"I'm going to sell my car for gas money," is a joke I have told on more than one occasion, because it is a joke that nets me a decent amount of guffaws -most people can relate. Today, as gas prices start eclipsing $4 a gallon and as I see my bank statements rack up charges of $60 a pop for my eco-friendly, fuel efficient Hyundai Sonata, I've been forced to change some of my habits in order to make up the difference in what I used to pay at the pump, versus what I'm paying. However, my routine changes actually hurt the economy in favor of my wallet, and yours may have done the same.
Changing My Driving Habits
I share a car with my spouse and my twin teenage daughters. Between driving back and forth to work each day (22 miles each way), we need to fill up our gas tank at least once per week. We need to fill up even more frequently in the event that I need to drive the girls to appointments or drop my husband off at work. On average, the $120 a month inflation has eaten a hole in other activities.
What We Cut
We cut our entertainment expenses to account for the uptick. We cannot afford the $50 at the movies or the $70 for dinner out when our priority is getting everyone where they need to be.
We cut other "luxury items". For instinct, instead of using the local dry cleaner, I found dry cleaning substitutes I can buy at the local grocery store.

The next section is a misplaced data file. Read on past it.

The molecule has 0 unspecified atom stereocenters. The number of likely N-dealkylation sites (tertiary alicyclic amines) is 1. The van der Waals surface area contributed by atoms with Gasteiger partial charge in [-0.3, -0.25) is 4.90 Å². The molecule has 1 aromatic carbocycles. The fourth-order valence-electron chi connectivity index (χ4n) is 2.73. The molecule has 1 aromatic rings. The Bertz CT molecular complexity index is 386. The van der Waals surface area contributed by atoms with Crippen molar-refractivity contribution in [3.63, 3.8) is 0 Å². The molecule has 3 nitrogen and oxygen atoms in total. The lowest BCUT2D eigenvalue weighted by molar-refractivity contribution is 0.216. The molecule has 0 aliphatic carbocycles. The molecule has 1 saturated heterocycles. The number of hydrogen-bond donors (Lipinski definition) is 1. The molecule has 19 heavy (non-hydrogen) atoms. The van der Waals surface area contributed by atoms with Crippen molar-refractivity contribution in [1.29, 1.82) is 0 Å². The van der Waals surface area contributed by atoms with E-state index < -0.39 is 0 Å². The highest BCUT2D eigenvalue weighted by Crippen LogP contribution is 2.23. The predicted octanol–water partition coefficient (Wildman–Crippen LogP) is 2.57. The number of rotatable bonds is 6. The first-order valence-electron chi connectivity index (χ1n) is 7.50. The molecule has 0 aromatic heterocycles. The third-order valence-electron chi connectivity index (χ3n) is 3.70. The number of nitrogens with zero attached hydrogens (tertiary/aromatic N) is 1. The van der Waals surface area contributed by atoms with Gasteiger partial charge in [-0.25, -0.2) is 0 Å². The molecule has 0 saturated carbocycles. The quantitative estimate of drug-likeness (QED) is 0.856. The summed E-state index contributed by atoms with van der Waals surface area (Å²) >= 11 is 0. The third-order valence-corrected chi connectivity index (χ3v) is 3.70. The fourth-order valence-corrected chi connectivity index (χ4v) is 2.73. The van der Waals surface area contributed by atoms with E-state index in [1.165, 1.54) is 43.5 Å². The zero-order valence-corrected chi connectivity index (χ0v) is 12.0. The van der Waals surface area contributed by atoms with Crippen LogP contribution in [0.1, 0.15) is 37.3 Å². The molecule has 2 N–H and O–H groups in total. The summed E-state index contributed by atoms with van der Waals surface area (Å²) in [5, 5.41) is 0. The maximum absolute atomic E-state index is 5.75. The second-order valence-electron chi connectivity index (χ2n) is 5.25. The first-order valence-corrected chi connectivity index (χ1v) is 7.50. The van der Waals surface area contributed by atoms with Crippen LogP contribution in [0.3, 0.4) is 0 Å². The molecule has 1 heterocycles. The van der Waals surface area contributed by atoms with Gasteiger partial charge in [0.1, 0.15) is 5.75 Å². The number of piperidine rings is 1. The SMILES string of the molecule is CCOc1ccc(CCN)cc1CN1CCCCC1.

And while it was not difficult to make up a $120 shortfall, that was not the last round of cuts I found myself making because of rising fuel costs.
The Domino Effect
When gas prices soar, so do the costs of other goods and services. I spend several cents to several dollars more on grocery items than I did just a few months ago. I have documented a monthly increase in my grocery bill of $100, compared to just three months ago -- and I do not buy expensive grocery items.
The costs at most local restaurants I frequent are also increasing; in part due to less foot traffic (thanks to tighter budgets), but also because of the increase in costs of gas prices.
Fewer local employers are hiring. My two college-bound teens have had a difficult time securing a part-time gig at the local Wal-Mart.
It Gets Worse
Every time I (or anyone else) give something up in favor of filling my gas tank, it causes a ripple in the local economy. With more and more people driving less and less, our local tourism suffered and local businesses have lost money. Many local merchants have already shut their doors, and even more are on the brink of doing the same.
Unfortunately, it doesn't look as though cheaper gas prices are nearby, especially on the edge of summer, when gas prices typically increase even more. For me, this is a sure sign to buckle up and dig in for the status quo. It appears as though gas prices remain in the driver's seat, and it looks like I am going for a long (and expensive) ride